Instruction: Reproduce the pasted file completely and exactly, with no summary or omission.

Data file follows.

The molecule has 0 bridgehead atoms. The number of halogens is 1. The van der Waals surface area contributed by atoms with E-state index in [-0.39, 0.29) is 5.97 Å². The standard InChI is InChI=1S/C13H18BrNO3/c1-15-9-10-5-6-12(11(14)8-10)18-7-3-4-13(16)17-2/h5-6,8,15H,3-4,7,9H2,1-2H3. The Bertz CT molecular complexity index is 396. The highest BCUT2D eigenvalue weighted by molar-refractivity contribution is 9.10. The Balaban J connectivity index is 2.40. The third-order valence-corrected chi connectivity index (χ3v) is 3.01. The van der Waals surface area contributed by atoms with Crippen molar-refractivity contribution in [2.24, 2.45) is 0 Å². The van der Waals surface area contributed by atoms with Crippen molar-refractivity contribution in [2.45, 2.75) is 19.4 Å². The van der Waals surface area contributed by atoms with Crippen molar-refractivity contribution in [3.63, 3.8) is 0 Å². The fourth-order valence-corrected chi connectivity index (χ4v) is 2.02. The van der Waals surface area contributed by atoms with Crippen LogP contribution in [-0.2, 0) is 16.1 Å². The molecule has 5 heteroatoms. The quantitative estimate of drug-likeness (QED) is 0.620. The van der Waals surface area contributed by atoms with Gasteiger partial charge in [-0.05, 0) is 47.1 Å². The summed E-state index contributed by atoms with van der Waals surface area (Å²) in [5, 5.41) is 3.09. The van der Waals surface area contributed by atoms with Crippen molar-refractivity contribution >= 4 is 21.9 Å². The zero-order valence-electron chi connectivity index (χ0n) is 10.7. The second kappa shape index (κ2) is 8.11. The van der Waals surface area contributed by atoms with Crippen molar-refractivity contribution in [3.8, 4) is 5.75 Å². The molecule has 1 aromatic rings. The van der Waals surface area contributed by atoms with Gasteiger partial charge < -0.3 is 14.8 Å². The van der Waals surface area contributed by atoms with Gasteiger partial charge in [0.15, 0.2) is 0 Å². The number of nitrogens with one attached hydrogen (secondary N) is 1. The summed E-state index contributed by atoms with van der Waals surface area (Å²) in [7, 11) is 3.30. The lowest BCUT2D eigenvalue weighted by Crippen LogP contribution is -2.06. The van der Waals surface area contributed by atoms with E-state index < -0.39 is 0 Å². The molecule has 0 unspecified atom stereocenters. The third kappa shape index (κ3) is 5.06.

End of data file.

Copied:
The molecule has 0 bridgehead atoms. The number of halogens is 1. The van der Waals surface area contributed by atoms with E-state index in [-0.39, 0.29) is 5.97 Å². The standard InChI is InChI=1S/C13H18BrNO3/c1-15-9-10-5-6-12(11(14)8-10)18-7-3-4-13(16)17-2/h5-6,8,15H,3-4,7,9H2,1-2H3. The Bertz CT molecular complexity index is 396. The highest BCUT2D eigenvalue weighted by molar-refractivity contribution is 9.10. The Balaban J connectivity index is 2.40. The third-order valence-corrected chi connectivity index (χ3v) is 3.01. The van der Waals surface area contributed by atoms with Crippen molar-refractivity contribution in [2.24, 2.45) is 0 Å². The van der Waals surface area contributed by atoms with Crippen molar-refractivity contribution in [2.45, 2.75) is 19.4 Å². The van der Waals surface area contributed by atoms with Crippen molar-refractivity contribution in [3.63, 3.8) is 0 Å². The fourth-order valence-corrected chi connectivity index (χ4v) is 2.02. The van der Waals surface area contributed by atoms with Crippen LogP contribution in [-0.2, 0) is 16.1 Å². The molecule has 5 heteroatoms. The quantitative estimate of drug-likeness (QED) is 0.620. The van der Waals surface area contributed by atoms with Gasteiger partial charge in [-0.05, 0) is 47.1 Å². The summed E-state index contributed by atoms with van der Waals surface area (Å²) in [5, 5.41) is 3.09. The van der Waals surface area contributed by atoms with Crippen molar-refractivity contribution >= 4 is 21.9 Å². The zero-order valence-electron chi connectivity index (χ0n) is 10.7. The second kappa shape index (κ2) is 8.11. The van der Waals surface area contributed by atoms with Crippen molar-refractivity contribution in [3.8, 4) is 5.75 Å². The molecule has 1 aromatic rings. The van der Waals surface area contributed by atoms with Gasteiger partial charge < -0.3 is 14.8 Å². The van der Waals surface area contributed by atoms with Gasteiger partial charge in [0.15, 0.2) is 0 Å². The number of nitrogens with one attached hydrogen (secondary N) is 1. The summed E-state index contributed by atoms with van der Waals surface area (Å²) in [7, 11) is 3.30. The lowest BCUT2D eigenvalue weighted by Crippen LogP contribution is -2.06. The van der Waals surface area contributed by atoms with E-state index < -0.39 is 0 Å². The molecule has 0 unspecified atom stereocenters. The third kappa shape index (κ3) is 5.06.